Vol. 2, Issue 3, January 20, 2004
The Joy of Liquid Shrimp!

Montana High Court rules Tanks Have to Go

In a landmark decision capping a bitterly contested court battle, the Montana Supreme Court ruled 5-2 that the state Department of Motor Vehicles exceeded its authority when it decided in 2000 to permit civilians to register tanks as sport utility vehicles.

"We are not questioning the inalienable right of our citizens to own or operate a motor vehicle of their choosing which meets applicable federal and state safety standards," said Chief Justice Karla Gray in the majority decision. "However, the issue is rather one of protecting our state's infrastructure, including its roadways, which represent a substantial investment on the part of the state."

Montana, a state known for its rugged, mountainous terrain and fiercely individualistic population, was one of the first regions to seize upon the sport utility vehicle phenomenon that swept the nation in the mid-1990s. However, a few Montana residents soon found even the largest of SUVs inadequate.

"Now, the Chevy Suburban's all right," said Billings resident Tom Dwyer. "But soon as everyone had one, the advantage of being in a Suburban kind of disappeared.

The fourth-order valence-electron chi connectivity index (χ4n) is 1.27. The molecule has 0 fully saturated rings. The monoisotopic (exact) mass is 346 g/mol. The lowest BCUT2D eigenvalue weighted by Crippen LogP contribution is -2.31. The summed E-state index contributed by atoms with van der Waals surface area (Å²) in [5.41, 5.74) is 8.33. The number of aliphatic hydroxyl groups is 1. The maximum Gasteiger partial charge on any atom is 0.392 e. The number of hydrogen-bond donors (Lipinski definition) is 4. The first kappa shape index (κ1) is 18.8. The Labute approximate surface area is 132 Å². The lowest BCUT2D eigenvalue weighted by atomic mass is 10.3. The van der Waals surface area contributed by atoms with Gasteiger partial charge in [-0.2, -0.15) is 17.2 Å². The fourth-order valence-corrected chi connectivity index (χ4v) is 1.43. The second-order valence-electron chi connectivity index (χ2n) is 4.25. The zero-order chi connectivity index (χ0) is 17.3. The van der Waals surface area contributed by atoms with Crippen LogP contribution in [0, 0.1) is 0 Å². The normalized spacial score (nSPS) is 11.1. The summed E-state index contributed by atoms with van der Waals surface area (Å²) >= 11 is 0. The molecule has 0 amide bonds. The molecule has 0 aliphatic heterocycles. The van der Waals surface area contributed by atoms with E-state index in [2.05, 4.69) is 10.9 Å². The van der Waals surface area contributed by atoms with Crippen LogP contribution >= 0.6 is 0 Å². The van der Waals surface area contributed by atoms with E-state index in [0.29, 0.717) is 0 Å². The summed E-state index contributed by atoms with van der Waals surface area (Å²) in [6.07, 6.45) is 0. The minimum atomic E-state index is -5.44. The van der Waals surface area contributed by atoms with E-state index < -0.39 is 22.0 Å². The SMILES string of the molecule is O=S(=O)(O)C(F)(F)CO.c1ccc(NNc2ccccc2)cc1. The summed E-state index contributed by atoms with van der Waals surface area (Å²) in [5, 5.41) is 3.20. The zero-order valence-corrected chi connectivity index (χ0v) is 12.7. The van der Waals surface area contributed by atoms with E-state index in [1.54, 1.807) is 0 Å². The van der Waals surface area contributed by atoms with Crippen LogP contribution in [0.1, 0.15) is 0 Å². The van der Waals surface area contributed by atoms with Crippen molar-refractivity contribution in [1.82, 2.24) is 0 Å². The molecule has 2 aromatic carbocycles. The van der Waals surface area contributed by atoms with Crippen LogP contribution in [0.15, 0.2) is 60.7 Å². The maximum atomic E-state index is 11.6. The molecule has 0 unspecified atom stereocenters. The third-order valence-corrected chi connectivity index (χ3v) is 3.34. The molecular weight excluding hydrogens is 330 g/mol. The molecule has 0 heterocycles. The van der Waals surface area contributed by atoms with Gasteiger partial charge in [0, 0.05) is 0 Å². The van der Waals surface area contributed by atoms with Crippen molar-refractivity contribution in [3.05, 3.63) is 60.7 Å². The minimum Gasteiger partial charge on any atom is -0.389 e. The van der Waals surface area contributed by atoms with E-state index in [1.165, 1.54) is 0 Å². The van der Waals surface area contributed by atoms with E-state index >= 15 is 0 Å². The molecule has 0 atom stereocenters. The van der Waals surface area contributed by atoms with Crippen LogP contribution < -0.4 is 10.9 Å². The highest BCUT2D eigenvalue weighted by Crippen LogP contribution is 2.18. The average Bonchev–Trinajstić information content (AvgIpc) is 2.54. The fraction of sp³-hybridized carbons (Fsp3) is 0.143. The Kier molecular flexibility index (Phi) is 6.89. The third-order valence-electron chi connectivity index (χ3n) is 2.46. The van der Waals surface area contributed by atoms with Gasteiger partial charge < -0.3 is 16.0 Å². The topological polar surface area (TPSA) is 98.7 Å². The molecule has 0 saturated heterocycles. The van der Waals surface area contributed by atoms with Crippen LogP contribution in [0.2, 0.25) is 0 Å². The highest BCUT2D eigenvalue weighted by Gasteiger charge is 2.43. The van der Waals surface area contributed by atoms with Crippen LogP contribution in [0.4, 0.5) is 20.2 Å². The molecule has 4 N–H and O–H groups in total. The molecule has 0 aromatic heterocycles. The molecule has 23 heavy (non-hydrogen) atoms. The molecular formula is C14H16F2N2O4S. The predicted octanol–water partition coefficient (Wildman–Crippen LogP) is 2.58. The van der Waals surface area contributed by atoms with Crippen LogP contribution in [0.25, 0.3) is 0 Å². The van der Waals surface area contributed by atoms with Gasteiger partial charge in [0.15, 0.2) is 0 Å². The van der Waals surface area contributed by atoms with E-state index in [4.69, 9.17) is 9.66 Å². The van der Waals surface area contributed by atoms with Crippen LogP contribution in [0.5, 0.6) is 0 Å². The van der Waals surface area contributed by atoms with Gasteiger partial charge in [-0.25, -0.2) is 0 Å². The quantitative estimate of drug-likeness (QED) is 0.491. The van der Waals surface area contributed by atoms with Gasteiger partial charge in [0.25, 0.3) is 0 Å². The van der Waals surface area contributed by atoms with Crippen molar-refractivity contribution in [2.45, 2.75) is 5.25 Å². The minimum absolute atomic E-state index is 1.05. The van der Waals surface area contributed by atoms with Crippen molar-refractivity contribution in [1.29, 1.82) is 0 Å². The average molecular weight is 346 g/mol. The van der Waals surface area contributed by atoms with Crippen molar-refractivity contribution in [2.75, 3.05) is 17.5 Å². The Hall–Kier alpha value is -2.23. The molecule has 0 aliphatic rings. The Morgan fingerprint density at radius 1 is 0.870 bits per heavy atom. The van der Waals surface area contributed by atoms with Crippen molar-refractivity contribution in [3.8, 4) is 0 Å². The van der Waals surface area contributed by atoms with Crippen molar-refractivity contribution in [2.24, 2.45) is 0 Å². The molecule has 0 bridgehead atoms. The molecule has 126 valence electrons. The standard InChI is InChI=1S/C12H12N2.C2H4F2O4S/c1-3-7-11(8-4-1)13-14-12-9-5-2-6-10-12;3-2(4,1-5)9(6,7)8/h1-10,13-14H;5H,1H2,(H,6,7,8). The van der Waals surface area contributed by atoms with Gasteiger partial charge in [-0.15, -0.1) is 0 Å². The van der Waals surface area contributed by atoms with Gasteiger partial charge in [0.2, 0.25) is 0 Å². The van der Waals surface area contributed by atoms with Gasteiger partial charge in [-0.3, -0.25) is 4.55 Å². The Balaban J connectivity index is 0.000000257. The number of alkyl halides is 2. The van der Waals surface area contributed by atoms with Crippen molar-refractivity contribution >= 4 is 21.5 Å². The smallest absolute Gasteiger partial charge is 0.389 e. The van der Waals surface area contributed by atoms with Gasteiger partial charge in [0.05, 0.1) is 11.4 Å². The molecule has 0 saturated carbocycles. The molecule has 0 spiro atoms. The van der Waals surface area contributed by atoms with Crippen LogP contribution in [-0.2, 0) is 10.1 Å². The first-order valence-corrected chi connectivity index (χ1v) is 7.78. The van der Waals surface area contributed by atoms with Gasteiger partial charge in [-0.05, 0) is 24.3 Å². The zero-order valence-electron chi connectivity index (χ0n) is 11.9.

"Coulda gone with a Humvee, I suppose," added Dwyer. "But heck, some of us figured, why go halfway? If you really wanna be safe, ain't much better than an American tank."

The controversial trend started as a promotion at the All-Star Auto Center in Billings, which parked a tank in its lot in 1998 as part of an Independence Day sale. To the surprise of the dealer, fifty-five people asked about purchasing the tank.

"Hey, the customer's always right," said All-Star owner Milo Brookstone. "We couldn't afford not to follow up on this interest. Profit margins on tanks are substantial." Within weeks, All-Star Auto Center became the only authorized civilian distributor of the Abrams M1-A1 battle tank. By 2000, over 500 had been sold, and the Montana Department of Motor Vehicles officially decided to classify the Abrams as a sport utility vehicle.

This is when the state became concerned.

"These things weigh 70 tons," said David Galt, director of the Montana Department of Transportation (MDT), which is responsible for road construction and maintenance. "Compare that to a fully loaded 18-wheeler truck at only 40 tons. Plus, the tanks have metal treads. They were absolutely wreaking havoc on our roadways." After highway repairs in Billings skyrocketed in 2001, MDT brought suit against the DMV, alleging that the DMV should never have permitted ownership of the Abrams M1-A1 in the first place. The Montana Supreme Court apparently agreed.

"All we have to do now," said Galt, "is to convince nearly 2,000 Montanans to peacefully surrender their tanks. Any volunteers?"

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